December 11, 2013 - Hamburg, Hamburg,Germany: John Schakel stands for a portrait at Shell Marine & Power Innovation Centre (MPIC) at Shell Global Solutions Deutschland GmbH

Name - John Schakel
Job title – Global PAS, Marine and Power
When – The night before a vessel visit
Where – A hotel in a secret location, near one of the UK’s major LNG terminals, in Pembrokeshire

PAS – what does that actually mean John?

Product Application Specialist (PAS) covers a wide range of technical and development support activities. For example, I am working on everything from new product development projects for 4 stroke medium speed engines to supporting customers who want specialist advice to optimise their feed rate or reduce wear rates. I also work very closely with the major engine manufacturers such as MAN Diesel Turbo (MDT) and Wärtsilä – Having a good relationship with these major players is an important part of the development process in getting the products to market with the necessary approvals. I am very fortunate to be involved in the manufacturers’ new engine development programmes – the lubricant is somewhat considered as a component of the engine!

Favourite part of the job?

I have worked in the Marine industry for more than 30 years. After studying marine engineering I started as an Assistant Engineer onboard “reefer” vesels. After almost 20 years at sea I had the opportunity to join Shell, joining Shell Marine Products in 2004.  Although time in the office is a necessity, engines and being onboard the vessels are my real passion. I love the smell of the engine room and hearing and feeling the engines running. Part of my role is to occasionally carry out engine inspections for the large, slow speed 2 stroke engines. I love being able to see at first hand the performance of the Shell products. It really does make me happy when I can see clean pistons and clean ring packs and being able to deliver this good news to our customer and owners of the vessels.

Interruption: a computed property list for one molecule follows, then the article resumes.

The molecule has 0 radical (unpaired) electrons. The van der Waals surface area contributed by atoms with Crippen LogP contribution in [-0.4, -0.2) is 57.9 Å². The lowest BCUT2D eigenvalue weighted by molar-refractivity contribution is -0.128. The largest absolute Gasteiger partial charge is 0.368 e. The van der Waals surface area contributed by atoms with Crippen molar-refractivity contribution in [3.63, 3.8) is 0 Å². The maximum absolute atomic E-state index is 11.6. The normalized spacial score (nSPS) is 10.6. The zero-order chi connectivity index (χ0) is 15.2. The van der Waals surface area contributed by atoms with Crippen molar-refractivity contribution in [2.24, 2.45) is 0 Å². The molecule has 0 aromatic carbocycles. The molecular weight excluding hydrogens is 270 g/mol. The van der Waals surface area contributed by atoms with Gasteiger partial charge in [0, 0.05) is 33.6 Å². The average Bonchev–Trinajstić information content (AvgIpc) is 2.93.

Biggest Challenge?

I don’t have to tell you that vessels move around – a lot! This also includes the vessels that may be trialling Shell’s next generation of lubricant. It is a logistical challenge. Trying to keep a track of these vessels, jump on board for inspections, get data and measurements from the crew on board while also ensuring that all the necessary information is fed back to the lubricants development team and the engine manufacturer. However knowing that I possibly could be looking at the next formulation of Gadinia or Argina and seeing the enhanced benefit is very exciting!

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